Friday, November 22, 2013

Fancy That! Day 4 of the Veggie Marathon
What’s cooking? Asparagus Coins

This is it, folks. The end of the veggie marathon. Next week, I’ll have a couple of posts on salad possibilities, so come see me then.

Today, the Kitchen Goddess has outdone herself. Now, I will warn you ahead of time that this process will seem a bit precious – the idea of blending and straining to produce ½ cup of Parsley Water, for example. I get it – even the name, Parsley Water, sounds ridiculous and frou-frou. But you must trust me when I say how amazing this dish is, and on so many levels.

First, the look is just great, don’t you think? I mean, who would ever get the idea of slicing asparagus into those tiny circles? Thomas Keller, the chef-owner of The French Laundry in Napa Valley and Per Se in Manhattan, that’s who. They remind me of that great scene in the movie Big, when Tom Hanks gnaws away at the tiny baby corn cob. Ridiculous? Maybe, but also totally fun. And the color is a spectacular green.

Second, the taste is simply out of this world. Light and unbelievably fresh – the full asparagus flavor with a natural sweetness, and a hint of the herbs in the sauce. The texture is slightly crisp yet not at all raw. You will want to eat the entire dish yourself.

And finally, it doesn’t really take that much time. Certainly not on the day of the meal. You can make the Chive Oil and the Parsley Water a couple of days ahead, and you can slice the asparagus a couple of hours ahead and keep them in the fridge in an airtight container. Once you start the actual cooking, it’s no more than 6 minutes before you’re done.

Kitchen Goddess note: This recipe will take hours longer if you are not careful with the mandoline slicer and accidentally remove the tip of your little finger and have to call your son the almost-doctor to find out what to do. And then you will spend at least the next couple of days with your little finger wrapped in gauze and surgical tape. So take a lesson from the KG and watch what you’re doing with that slicer.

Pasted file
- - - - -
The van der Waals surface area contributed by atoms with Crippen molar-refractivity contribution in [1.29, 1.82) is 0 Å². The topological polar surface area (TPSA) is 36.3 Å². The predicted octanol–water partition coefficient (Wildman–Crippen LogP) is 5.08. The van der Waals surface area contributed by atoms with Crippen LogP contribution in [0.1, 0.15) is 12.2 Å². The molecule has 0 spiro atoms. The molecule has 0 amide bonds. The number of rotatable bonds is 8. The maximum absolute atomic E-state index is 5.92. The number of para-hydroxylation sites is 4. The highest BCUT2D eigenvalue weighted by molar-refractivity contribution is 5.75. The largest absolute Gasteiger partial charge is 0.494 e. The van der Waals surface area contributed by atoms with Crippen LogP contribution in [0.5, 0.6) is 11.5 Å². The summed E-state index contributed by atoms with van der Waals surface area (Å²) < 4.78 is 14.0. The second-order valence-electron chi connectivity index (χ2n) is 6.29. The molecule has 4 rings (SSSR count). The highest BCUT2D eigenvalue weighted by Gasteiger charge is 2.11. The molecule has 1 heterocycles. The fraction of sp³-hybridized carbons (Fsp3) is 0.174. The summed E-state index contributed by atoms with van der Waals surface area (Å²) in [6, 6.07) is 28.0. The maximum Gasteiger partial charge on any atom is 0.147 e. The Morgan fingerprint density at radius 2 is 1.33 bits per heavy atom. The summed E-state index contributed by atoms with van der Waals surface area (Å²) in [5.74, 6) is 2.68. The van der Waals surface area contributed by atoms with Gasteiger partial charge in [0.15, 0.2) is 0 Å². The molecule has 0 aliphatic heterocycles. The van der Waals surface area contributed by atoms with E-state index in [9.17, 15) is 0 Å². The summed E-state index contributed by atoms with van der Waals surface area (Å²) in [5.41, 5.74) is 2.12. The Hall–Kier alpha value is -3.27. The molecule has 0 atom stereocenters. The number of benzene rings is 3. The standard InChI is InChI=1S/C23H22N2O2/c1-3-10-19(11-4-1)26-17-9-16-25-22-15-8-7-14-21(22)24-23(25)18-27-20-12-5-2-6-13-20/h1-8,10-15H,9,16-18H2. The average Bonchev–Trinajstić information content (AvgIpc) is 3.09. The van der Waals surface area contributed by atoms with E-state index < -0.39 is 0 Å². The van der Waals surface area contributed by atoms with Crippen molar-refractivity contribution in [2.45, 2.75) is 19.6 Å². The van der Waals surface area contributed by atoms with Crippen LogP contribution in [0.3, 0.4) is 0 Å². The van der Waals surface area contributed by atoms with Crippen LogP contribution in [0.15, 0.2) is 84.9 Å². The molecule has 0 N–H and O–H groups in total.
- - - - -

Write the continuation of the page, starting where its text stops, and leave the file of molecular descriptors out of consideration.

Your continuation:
By the way, I should mention that I had a bumper crop of chives in my garden this year, so I doubled the recipe for the Chive Oil and put some in small jars for a few of my friends. It’s a bright emerald green (see photo below), with a light, clean flavor, and goes well drizzled on green vegetables or a sautéed fish fillet.

Asparagus Coins

Adapted from Thomas Keller’s Ad Hoc at Home

1½ pounds asparagus (best is thickness of ¼-⅜ inch), tough ends removed
3 tablespoons Chive Oil (see below)
kosher salt and freshly ground pepper
4 tablespoons Parsley Water (see  below)

Special equipment: Japanese mandoline slicer

Divide the asparagus into two bunches so that the tips are even, and wrap each bundle securely with a rubber band. Cut the spears to be all the same length. Holding a bundle upright, slice in ⅛-inch rounds on a mandoline. You’ll need to move the rubber bands closer to the tips once or twice as you go, and to rotate the bundles as you hold them, to keep the slices uniform. Stop when the remaining tips are 2-2½ inches long. Kitchen Goddess note: It’s possible – if you’re careful – to thinly slice the bundles even when the lengths aren’t exactly the same. Or you can use a chef’s knife to slice the asparagus into thin rounds.